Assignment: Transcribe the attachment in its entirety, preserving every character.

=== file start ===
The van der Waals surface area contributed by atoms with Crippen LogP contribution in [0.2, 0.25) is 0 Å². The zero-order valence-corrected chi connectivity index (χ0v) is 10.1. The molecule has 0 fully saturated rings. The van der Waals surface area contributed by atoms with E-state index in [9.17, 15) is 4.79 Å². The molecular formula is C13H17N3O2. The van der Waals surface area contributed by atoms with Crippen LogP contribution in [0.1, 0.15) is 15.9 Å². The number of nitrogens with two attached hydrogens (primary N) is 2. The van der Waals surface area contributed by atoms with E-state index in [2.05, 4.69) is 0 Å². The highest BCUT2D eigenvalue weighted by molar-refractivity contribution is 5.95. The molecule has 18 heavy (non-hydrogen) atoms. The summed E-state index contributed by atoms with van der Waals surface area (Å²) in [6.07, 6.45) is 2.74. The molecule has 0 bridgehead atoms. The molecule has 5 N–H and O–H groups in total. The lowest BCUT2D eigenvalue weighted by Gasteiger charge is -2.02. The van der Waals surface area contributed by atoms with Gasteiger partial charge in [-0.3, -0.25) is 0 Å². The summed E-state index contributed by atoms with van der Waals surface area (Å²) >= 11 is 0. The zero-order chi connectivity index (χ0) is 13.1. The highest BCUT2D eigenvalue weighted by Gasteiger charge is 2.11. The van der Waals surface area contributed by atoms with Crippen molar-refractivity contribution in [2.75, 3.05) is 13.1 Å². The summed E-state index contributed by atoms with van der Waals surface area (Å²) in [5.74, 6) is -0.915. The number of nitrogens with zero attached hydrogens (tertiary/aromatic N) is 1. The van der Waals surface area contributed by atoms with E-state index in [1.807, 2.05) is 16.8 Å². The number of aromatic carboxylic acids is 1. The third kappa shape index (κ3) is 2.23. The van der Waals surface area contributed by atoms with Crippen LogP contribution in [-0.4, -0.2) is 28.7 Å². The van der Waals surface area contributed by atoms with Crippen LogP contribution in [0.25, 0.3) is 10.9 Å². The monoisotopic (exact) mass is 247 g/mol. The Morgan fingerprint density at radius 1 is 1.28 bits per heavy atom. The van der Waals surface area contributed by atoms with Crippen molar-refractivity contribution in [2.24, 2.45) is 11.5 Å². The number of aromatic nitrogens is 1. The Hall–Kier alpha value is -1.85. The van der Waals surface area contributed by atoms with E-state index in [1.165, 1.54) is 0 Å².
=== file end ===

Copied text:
The van der Waals surface area contributed by atoms with Crippen LogP contribution in [0.2, 0.25) is 0 Å². The zero-order valence-corrected chi connectivity index (χ0v) is 10.1. The molecule has 0 fully saturated rings. The van der Waals surface area contributed by atoms with E-state index in [9.17, 15) is 4.79 Å². The molecular formula is C13H17N3O2. The van der Waals surface area contributed by atoms with Crippen LogP contribution in [0.1, 0.15) is 15.9 Å². The number of nitrogens with two attached hydrogens (primary N) is 2. The van der Waals surface area contributed by atoms with E-state index in [2.05, 4.69) is 0 Å². The highest BCUT2D eigenvalue weighted by molar-refractivity contribution is 5.95. The molecule has 18 heavy (non-hydrogen) atoms. The summed E-state index contributed by atoms with van der Waals surface area (Å²) in [6.07, 6.45) is 2.74. The molecule has 0 bridgehead atoms. The molecule has 5 N–H and O–H groups in total. The lowest BCUT2D eigenvalue weighted by Gasteiger charge is -2.02. The van der Waals surface area contributed by atoms with Gasteiger partial charge in [-0.3, -0.25) is 0 Å². The summed E-state index contributed by atoms with van der Waals surface area (Å²) >= 11 is 0. The zero-order chi connectivity index (χ0) is 13.1. The highest BCUT2D eigenvalue weighted by Gasteiger charge is 2.11. The van der Waals surface area contributed by atoms with Crippen molar-refractivity contribution in [2.75, 3.05) is 13.1 Å². The summed E-state index contributed by atoms with van der Waals surface area (Å²) in [5.74, 6) is -0.915. The number of nitrogens with zero attached hydrogens (tertiary/aromatic N) is 1. The van der Waals surface area contributed by atoms with E-state index in [1.807, 2.05) is 16.8 Å². The number of aromatic carboxylic acids is 1. The third kappa shape index (κ3) is 2.23. The van der Waals surface area contributed by atoms with Crippen LogP contribution in [-0.4, -0.2) is 28.7 Å². The van der Waals surface area contributed by atoms with Crippen LogP contribution in [0.25, 0.3) is 10.9 Å². The monoisotopic (exact) mass is 247 g/mol. The Morgan fingerprint density at radius 1 is 1.28 bits per heavy atom. The van der Waals surface area contributed by atoms with Crippen molar-refractivity contribution in [2.24, 2.45) is 11.5 Å². The number of aromatic nitrogens is 1. The Hall–Kier alpha value is -1.85. The van der Waals surface area contributed by atoms with E-state index in [1.165, 1.54) is 0 Å².